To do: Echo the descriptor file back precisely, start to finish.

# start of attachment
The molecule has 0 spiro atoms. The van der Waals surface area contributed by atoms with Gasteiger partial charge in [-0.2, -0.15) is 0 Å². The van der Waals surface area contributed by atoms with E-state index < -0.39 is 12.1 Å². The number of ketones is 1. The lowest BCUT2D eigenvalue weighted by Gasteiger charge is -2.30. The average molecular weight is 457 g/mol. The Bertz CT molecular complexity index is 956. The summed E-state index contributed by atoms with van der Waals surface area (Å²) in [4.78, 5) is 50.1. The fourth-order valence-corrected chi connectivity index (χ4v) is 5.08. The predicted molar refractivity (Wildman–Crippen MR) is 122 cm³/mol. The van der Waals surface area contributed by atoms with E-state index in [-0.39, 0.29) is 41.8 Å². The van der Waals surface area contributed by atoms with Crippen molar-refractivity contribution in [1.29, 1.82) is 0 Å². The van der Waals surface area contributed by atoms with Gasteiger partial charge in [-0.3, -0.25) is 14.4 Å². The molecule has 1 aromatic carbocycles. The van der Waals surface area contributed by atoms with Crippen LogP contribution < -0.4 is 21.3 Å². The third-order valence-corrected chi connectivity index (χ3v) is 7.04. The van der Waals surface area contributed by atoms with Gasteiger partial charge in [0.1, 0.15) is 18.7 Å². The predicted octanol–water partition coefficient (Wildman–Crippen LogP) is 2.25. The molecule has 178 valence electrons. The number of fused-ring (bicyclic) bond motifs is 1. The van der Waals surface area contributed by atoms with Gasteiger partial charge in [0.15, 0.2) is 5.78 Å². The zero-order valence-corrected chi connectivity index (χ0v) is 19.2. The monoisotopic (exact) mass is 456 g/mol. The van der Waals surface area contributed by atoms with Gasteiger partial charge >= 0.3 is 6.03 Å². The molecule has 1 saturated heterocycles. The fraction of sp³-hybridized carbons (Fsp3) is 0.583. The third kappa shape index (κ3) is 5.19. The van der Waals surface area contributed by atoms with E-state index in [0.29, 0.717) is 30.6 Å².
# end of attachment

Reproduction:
The molecule has 0 spiro atoms. The van der Waals surface area contributed by atoms with Gasteiger partial charge in [-0.2, -0.15) is 0 Å². The van der Waals surface area contributed by atoms with E-state index < -0.39 is 12.1 Å². The number of ketones is 1. The lowest BCUT2D eigenvalue weighted by Gasteiger charge is -2.30. The average molecular weight is 457 g/mol. The Bertz CT molecular complexity index is 956. The summed E-state index contributed by atoms with van der Waals surface area (Å²) in [4.78, 5) is 50.1. The fourth-order valence-corrected chi connectivity index (χ4v) is 5.08. The predicted molar refractivity (Wildman–Crippen MR) is 122 cm³/mol. The van der Waals surface area contributed by atoms with E-state index in [-0.39, 0.29) is 41.8 Å². The van der Waals surface area contributed by atoms with Crippen molar-refractivity contribution in [1.29, 1.82) is 0 Å². The van der Waals surface area contributed by atoms with Gasteiger partial charge in [-0.3, -0.25) is 14.4 Å². The molecule has 1 aromatic carbocycles. The van der Waals surface area contributed by atoms with Crippen LogP contribution < -0.4 is 21.3 Å². The third-order valence-corrected chi connectivity index (χ3v) is 7.04. The van der Waals surface area contributed by atoms with Gasteiger partial charge in [0.1, 0.15) is 18.7 Å². The predicted octanol–water partition coefficient (Wildman–Crippen LogP) is 2.25. The molecule has 178 valence electrons. The number of fused-ring (bicyclic) bond motifs is 1. The van der Waals surface area contributed by atoms with Gasteiger partial charge in [0.15, 0.2) is 5.78 Å². The zero-order valence-corrected chi connectivity index (χ0v) is 19.2. The monoisotopic (exact) mass is 456 g/mol. The van der Waals surface area contributed by atoms with Gasteiger partial charge >= 0.3 is 6.03 Å². The molecule has 1 saturated heterocycles. The fraction of sp³-hybridized carbons (Fsp3) is 0.583. The third kappa shape index (κ3) is 5.19. The van der Waals surface area contributed by atoms with E-state index in [0.29, 0.717) is 30.6 Å².